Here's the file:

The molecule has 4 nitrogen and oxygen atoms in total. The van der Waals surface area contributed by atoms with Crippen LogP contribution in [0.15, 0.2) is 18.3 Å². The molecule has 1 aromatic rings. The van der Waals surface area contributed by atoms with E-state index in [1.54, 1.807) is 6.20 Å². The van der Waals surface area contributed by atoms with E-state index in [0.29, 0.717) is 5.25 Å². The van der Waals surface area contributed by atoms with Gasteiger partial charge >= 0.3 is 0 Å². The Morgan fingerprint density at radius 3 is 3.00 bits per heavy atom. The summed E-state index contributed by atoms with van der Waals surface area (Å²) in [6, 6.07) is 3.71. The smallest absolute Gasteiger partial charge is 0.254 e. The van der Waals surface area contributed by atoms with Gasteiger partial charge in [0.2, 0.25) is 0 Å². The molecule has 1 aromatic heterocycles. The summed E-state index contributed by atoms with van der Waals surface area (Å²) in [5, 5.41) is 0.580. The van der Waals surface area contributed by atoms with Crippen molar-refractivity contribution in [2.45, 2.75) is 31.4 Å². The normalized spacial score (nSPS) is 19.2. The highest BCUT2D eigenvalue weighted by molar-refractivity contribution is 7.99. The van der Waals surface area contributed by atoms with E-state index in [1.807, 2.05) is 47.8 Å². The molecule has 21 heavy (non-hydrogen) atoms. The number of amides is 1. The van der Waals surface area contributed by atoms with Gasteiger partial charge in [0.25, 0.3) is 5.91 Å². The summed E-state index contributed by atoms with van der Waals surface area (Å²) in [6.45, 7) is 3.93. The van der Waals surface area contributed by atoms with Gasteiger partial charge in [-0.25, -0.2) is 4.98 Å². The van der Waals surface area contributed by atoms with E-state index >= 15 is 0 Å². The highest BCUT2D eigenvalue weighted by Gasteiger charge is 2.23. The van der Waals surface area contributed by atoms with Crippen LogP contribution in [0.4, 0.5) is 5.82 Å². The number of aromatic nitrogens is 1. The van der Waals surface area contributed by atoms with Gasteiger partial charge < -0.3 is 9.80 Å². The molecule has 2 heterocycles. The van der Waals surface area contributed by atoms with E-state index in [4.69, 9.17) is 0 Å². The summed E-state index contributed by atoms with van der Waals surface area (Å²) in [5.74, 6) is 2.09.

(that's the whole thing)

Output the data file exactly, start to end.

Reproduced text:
The molecule has 4 nitrogen and oxygen atoms in total. The van der Waals surface area contributed by atoms with Crippen LogP contribution in [0.15, 0.2) is 18.3 Å². The molecule has 1 aromatic rings. The van der Waals surface area contributed by atoms with E-state index in [1.54, 1.807) is 6.20 Å². The van der Waals surface area contributed by atoms with E-state index in [0.29, 0.717) is 5.25 Å². The van der Waals surface area contributed by atoms with Gasteiger partial charge >= 0.3 is 0 Å². The Morgan fingerprint density at radius 3 is 3.00 bits per heavy atom. The summed E-state index contributed by atoms with van der Waals surface area (Å²) in [6, 6.07) is 3.71. The smallest absolute Gasteiger partial charge is 0.254 e. The van der Waals surface area contributed by atoms with Gasteiger partial charge in [0.2, 0.25) is 0 Å². The molecule has 1 aromatic heterocycles. The summed E-state index contributed by atoms with van der Waals surface area (Å²) in [5, 5.41) is 0.580. The van der Waals surface area contributed by atoms with Crippen molar-refractivity contribution in [2.45, 2.75) is 31.4 Å². The normalized spacial score (nSPS) is 19.2. The highest BCUT2D eigenvalue weighted by molar-refractivity contribution is 7.99. The van der Waals surface area contributed by atoms with E-state index in [1.807, 2.05) is 47.8 Å². The molecule has 21 heavy (non-hydrogen) atoms. The number of amides is 1. The van der Waals surface area contributed by atoms with Gasteiger partial charge in [0.25, 0.3) is 5.91 Å². The summed E-state index contributed by atoms with van der Waals surface area (Å²) in [6.45, 7) is 3.93. The van der Waals surface area contributed by atoms with Gasteiger partial charge in [-0.25, -0.2) is 4.98 Å². The van der Waals surface area contributed by atoms with E-state index >= 15 is 0 Å². The highest BCUT2D eigenvalue weighted by Gasteiger charge is 2.23. The van der Waals surface area contributed by atoms with Crippen LogP contribution in [0.4, 0.5) is 5.82 Å². The number of aromatic nitrogens is 1. The van der Waals surface area contributed by atoms with Gasteiger partial charge < -0.3 is 9.80 Å². The molecule has 2 heterocycles. The van der Waals surface area contributed by atoms with E-state index in [4.69, 9.17) is 0 Å². The summed E-state index contributed by atoms with van der Waals surface area (Å²) in [5.74, 6) is 2.09.